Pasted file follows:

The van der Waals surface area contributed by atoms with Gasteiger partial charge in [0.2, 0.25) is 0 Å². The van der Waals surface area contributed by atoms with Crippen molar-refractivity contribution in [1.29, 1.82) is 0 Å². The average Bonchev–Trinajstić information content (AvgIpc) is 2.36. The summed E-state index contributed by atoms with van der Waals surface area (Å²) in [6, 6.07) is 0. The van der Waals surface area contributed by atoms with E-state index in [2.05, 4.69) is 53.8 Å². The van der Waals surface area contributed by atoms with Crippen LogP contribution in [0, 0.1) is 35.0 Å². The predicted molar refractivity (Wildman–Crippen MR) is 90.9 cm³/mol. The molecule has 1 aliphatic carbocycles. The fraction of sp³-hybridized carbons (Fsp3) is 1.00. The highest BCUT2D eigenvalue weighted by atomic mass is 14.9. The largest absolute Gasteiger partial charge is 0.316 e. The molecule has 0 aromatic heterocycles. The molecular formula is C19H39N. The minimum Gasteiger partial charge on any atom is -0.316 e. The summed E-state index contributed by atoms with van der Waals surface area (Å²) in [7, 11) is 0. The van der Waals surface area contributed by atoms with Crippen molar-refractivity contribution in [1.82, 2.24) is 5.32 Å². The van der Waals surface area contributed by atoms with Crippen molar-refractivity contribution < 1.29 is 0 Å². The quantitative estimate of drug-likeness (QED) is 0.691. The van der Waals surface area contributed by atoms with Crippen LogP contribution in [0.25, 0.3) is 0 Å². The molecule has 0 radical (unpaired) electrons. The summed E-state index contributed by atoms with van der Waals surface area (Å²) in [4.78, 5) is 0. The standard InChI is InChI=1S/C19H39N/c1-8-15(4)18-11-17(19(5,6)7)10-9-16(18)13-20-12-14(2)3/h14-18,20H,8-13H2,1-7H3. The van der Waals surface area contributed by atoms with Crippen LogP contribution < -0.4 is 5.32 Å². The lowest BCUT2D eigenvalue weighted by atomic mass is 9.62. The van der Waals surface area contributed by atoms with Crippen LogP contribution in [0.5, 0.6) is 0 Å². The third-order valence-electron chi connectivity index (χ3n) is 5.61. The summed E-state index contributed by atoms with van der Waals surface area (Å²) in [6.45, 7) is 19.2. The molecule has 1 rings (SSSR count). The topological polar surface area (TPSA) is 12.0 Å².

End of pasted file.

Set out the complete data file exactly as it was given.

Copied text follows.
The van der Waals surface area contributed by atoms with Gasteiger partial charge in [0.2, 0.25) is 0 Å². The van der Waals surface area contributed by atoms with Crippen molar-refractivity contribution in [1.29, 1.82) is 0 Å². The average Bonchev–Trinajstić information content (AvgIpc) is 2.36. The summed E-state index contributed by atoms with van der Waals surface area (Å²) in [6, 6.07) is 0. The van der Waals surface area contributed by atoms with E-state index in [2.05, 4.69) is 53.8 Å². The van der Waals surface area contributed by atoms with Crippen LogP contribution in [0, 0.1) is 35.0 Å². The predicted molar refractivity (Wildman–Crippen MR) is 90.9 cm³/mol. The molecule has 1 aliphatic carbocycles. The fraction of sp³-hybridized carbons (Fsp3) is 1.00. The highest BCUT2D eigenvalue weighted by atomic mass is 14.9. The largest absolute Gasteiger partial charge is 0.316 e. The molecule has 0 aromatic heterocycles. The molecular formula is C19H39N. The minimum Gasteiger partial charge on any atom is -0.316 e. The summed E-state index contributed by atoms with van der Waals surface area (Å²) in [7, 11) is 0. The van der Waals surface area contributed by atoms with Crippen molar-refractivity contribution in [1.82, 2.24) is 5.32 Å². The van der Waals surface area contributed by atoms with Crippen molar-refractivity contribution < 1.29 is 0 Å². The quantitative estimate of drug-likeness (QED) is 0.691. The van der Waals surface area contributed by atoms with Crippen LogP contribution in [0.25, 0.3) is 0 Å². The molecule has 0 radical (unpaired) electrons. The summed E-state index contributed by atoms with van der Waals surface area (Å²) in [4.78, 5) is 0. The standard InChI is InChI=1S/C19H39N/c1-8-15(4)18-11-17(19(5,6)7)10-9-16(18)13-20-12-14(2)3/h14-18,20H,8-13H2,1-7H3. The van der Waals surface area contributed by atoms with Crippen LogP contribution < -0.4 is 5.32 Å². The lowest BCUT2D eigenvalue weighted by atomic mass is 9.62. The van der Waals surface area contributed by atoms with Crippen LogP contribution in [0.5, 0.6) is 0 Å². The third-order valence-electron chi connectivity index (χ3n) is 5.61. The summed E-state index contributed by atoms with van der Waals surface area (Å²) in [6.45, 7) is 19.2. The molecule has 1 rings (SSSR count). The topological polar surface area (TPSA) is 12.0 Å².